Tales of love come to Orange County by way of outdoor Shakespeare festivals
By Andrea Papagianis
“As rich shall Romeo’s by his lady’s lie; Poor sacrifices of our enmity!”—Lord Capulet in William Shakespeare’s “Romeo and Juliet”
Spoiler alert: If you don’t want to know the ending of Shakespeare’s Romeo and Juliet, stop reading now.
As the lifeless bodies of the young, star-crossed lovers of Romeo Montague and Juliet Capulet lie together their long-feuding families realize, all too late, the true repercussions of their hostilities.
It is a tale that has been told time and again, both on stage and silver screen. From adaptations with young Hollywood elites Leonardo DiCaprio and Claire Danes to a parody featuring traveling lawn figurines—Gnomeo and Juliet voiced by James McAvoy and Emily Blunt—Shakespeare’s great love affair lives on.
Now, a regional theatre production is reviving the tragedy in the way the English playwright and actor intended the play to be seen. The New Swan Shakespeare Festival presents “Romeo and Juliet,” as well as “Twelfth Night,” throughout the month of August.
The festival’s third season, Orange County’s only professional Shakespeare festival performed outdoors, opened July 10 with the classic lovers’ tragedy. Shows run most nights in August on the New Swan Theatre stage, a 16-ton, moveable and reinvented Elizabethan Theatre made of recycled materials. The theatre holds just 125 people and is set up in the heart of the UC Irvine campus.
“It’s a very intimate space,” said Walter “Buck” Stevens, who plays Juliet’s father Lord Capulet. “No seat is further than 10 feet away from the performance space, so the audience has a close, intimate relationship with the performers and the performers with the audience as well.”
Stevens, a longtime resident of Dana Point and theatre professor for the Riverside Community College District, believes locals are thirsty for an experience like this.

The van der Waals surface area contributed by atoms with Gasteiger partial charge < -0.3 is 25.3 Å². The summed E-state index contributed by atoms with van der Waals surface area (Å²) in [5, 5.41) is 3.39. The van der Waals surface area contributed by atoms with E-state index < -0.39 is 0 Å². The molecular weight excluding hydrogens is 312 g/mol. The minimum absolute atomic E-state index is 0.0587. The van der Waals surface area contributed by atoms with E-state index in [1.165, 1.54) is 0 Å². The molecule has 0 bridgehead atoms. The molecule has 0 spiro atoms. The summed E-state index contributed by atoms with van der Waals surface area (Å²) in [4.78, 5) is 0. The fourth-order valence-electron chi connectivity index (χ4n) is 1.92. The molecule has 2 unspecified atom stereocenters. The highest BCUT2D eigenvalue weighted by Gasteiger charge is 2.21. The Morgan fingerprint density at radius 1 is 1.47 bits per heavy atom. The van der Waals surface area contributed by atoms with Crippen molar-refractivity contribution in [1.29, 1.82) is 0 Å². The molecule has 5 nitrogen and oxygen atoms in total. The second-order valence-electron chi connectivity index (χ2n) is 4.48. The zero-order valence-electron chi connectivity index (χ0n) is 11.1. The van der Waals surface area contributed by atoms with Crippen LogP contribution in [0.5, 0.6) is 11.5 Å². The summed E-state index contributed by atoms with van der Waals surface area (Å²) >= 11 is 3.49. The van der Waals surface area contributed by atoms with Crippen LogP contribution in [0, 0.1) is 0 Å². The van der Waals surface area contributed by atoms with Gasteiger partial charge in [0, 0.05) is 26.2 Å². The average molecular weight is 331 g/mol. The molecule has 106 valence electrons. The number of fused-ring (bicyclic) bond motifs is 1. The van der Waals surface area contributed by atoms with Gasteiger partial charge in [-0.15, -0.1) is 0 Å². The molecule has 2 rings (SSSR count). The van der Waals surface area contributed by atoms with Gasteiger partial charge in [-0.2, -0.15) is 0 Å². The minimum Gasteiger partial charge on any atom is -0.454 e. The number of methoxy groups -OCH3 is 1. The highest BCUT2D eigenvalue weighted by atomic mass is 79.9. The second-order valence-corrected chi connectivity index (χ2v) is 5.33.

“Shakespeare is in the water supply,” he said. “People don’t realize it but they speak the way they speak because of him. He had such an influence on the English language.”
This educator and board member of the Dana Point Theatre Company, which along with the city of Dana Point brings the yearly Shakespeare in the Park series to fruition, is serving that proverbial Shakespearean water to audiences Aug. 21 and 22 as Lovin’ Shakespeare comes to Lantern Bay Park.
For those two nights, Stevens will direct a small cast of six former students as they recreate Shakespeare’s famous scenes and sonnets, all with the underlying theme of love.
He hopes audiences will walk away with a new awareness of the man who shaped so much of the language they speak and the stories they know. And much like the Montagues and Capulets who reconciled only after the deaths of their children, Stevens hopes locals, who may be overwhelmed by the thought of Shakespearean theatre, come to appreciate the work sooner rather than later.
“Shakespeare performed poorly leaves a bad taste in people’s mouth, but Shakespeare performed very well … You come away from it having been enlightened,” Stevens said.
Lovin’ Shakespeare in the Park
WHAT: The city of Dana Point in partnership with the Dana Point Theater Company presents the annual summer series, Shakespeare in the Park. This year’s performance is a composition of Shakespeare’s timeless work, from scenes to sonnets, with the underlying theme of love.
WHEN: Aug. 21 and Aug. 22 beginning at 6 p.m.
WHERE: Lantern Bay Park, located at 25111 Park Lantern Road.